Francine's theory is that eye movement somehow has a desensitizing effect on the affect associated with trauma. She has determined, with her single case design, that we don't need to delete our memories, zap them with lasers. We need to delete the affect, the negative emotion associated with it.

We already know that flooding, revisiting traumatic memories over and over again, desensitizes. It worked for Viet Nam veterans. Why wouldn't EMDR work then, in much the same way, for everyone else? EMDR makes clinical sense.

I had to learn it.

So FD found his conference and I found mine with the official EMDR training gurus, and together we took a trip west, years and years ago. It never rains in San Diego, you know, but for us, it rained. They told us, This is the first rain we've had for as long as anyone can remember. All weekend long, it rained.

Anyway, there's much to learn about EMDR. It's not as simple as it looks (I may demonstrate one day) and I recommend that you don't just go waving your finger in front of your face, like Francine Shapiro allegedly did, if she even did. You could get dizzy or sick, or unstable. Just don't do this yourself. Go to a trained professional. The therapist I refer to on my side-bar has certification, but we do hope she doesn't do this particular procedure virtually.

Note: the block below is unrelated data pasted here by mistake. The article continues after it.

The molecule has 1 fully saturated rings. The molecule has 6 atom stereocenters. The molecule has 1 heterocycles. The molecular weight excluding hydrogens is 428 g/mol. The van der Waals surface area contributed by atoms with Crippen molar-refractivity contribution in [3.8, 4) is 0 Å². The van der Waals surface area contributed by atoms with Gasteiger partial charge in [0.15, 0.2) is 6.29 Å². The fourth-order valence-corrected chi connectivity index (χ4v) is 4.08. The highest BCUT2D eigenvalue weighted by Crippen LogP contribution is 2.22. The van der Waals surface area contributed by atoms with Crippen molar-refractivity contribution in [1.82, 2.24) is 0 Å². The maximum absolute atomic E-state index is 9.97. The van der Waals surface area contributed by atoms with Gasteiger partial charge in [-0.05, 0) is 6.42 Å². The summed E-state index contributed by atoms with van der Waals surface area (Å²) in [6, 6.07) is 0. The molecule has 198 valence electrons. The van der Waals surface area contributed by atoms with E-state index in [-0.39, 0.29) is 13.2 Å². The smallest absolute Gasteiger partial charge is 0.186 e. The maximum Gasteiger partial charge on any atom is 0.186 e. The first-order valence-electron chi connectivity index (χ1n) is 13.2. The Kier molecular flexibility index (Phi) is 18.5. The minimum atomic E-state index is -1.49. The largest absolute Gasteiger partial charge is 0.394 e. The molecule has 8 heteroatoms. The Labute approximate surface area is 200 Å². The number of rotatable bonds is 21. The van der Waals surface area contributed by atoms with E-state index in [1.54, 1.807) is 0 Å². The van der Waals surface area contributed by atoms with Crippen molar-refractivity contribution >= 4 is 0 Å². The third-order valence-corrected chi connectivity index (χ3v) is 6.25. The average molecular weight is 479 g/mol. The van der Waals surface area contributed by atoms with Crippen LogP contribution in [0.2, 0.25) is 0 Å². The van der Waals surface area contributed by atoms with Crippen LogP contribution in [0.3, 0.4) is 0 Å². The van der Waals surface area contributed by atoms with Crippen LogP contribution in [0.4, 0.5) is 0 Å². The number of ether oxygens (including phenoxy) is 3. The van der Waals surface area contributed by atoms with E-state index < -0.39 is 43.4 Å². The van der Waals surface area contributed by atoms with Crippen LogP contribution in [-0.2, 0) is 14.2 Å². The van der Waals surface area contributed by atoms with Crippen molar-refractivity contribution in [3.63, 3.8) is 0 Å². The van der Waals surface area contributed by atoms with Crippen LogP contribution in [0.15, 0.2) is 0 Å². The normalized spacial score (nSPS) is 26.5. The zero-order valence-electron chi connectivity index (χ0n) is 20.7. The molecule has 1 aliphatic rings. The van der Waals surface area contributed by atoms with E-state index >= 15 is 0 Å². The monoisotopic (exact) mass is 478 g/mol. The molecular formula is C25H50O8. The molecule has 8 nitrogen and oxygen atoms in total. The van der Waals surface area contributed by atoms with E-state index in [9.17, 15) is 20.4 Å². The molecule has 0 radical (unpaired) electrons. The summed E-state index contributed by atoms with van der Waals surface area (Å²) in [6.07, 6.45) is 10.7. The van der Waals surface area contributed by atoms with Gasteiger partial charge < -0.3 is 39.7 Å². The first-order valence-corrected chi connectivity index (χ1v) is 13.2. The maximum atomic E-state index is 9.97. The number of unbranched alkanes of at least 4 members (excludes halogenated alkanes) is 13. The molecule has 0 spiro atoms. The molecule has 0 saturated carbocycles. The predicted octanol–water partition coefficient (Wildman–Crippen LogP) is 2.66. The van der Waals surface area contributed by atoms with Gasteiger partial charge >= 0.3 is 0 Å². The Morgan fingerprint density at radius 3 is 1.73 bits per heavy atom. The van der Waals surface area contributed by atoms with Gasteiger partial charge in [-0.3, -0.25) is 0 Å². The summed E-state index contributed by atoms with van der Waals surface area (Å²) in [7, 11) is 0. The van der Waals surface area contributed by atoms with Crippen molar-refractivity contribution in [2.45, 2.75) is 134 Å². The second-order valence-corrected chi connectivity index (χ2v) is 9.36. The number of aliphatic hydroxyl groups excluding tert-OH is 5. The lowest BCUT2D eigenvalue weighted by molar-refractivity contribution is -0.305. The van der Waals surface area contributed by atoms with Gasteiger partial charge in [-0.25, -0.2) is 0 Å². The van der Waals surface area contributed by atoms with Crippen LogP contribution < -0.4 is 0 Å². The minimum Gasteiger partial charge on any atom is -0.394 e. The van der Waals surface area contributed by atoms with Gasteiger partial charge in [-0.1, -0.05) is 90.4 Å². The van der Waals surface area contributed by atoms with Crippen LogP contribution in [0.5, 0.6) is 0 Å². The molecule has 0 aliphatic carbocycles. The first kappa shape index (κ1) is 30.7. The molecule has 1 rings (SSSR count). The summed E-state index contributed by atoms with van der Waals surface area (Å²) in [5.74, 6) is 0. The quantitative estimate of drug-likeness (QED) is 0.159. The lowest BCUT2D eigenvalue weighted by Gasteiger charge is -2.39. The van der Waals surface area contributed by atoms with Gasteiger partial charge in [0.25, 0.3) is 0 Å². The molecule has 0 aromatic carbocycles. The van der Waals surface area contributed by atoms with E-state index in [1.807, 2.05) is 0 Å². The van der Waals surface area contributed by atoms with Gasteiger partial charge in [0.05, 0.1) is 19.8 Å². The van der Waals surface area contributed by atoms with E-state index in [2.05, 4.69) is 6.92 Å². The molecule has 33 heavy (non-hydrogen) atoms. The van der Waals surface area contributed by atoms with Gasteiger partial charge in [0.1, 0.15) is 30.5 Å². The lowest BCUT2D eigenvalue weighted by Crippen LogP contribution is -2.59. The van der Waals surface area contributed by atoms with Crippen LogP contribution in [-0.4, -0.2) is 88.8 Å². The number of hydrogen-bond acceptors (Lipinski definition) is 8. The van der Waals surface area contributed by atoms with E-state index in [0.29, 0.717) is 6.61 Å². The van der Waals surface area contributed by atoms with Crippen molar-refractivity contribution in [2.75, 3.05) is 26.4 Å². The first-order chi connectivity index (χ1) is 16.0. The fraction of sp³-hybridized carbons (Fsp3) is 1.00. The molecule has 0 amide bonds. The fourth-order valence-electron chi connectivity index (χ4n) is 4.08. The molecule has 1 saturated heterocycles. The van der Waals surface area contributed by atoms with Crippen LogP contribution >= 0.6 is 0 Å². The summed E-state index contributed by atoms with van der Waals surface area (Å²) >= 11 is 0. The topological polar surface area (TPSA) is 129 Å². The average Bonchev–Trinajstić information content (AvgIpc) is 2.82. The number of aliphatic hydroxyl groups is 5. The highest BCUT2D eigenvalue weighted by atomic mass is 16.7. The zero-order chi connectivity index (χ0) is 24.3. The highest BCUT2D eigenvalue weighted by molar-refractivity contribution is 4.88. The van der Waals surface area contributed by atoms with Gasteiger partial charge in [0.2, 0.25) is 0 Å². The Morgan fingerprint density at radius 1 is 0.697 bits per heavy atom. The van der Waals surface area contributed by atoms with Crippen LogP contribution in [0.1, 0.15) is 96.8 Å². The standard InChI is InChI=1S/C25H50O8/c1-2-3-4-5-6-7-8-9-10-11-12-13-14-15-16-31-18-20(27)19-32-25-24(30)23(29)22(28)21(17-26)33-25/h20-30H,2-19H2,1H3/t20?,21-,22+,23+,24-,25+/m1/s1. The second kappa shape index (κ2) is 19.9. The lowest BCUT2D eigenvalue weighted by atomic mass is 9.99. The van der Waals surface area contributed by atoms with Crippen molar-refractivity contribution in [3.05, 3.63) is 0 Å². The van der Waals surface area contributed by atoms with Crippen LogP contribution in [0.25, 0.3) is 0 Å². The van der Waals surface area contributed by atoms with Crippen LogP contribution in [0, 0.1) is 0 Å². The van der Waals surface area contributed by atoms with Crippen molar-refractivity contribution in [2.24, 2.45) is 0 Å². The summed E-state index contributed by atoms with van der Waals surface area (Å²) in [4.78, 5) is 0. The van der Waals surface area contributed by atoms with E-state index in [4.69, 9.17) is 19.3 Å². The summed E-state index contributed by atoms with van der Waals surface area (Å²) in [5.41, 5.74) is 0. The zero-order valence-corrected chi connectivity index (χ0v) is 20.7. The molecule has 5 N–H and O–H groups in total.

If you're going into the biz, maybe get some officious training yourself.

The training is initially didactic. First you learn the theory and the many, many reasons not to use EMDR with certain people. You learn the particulars of how to do it effectively. You learn what to do before you do it, and what to do afterward to debrief the patient.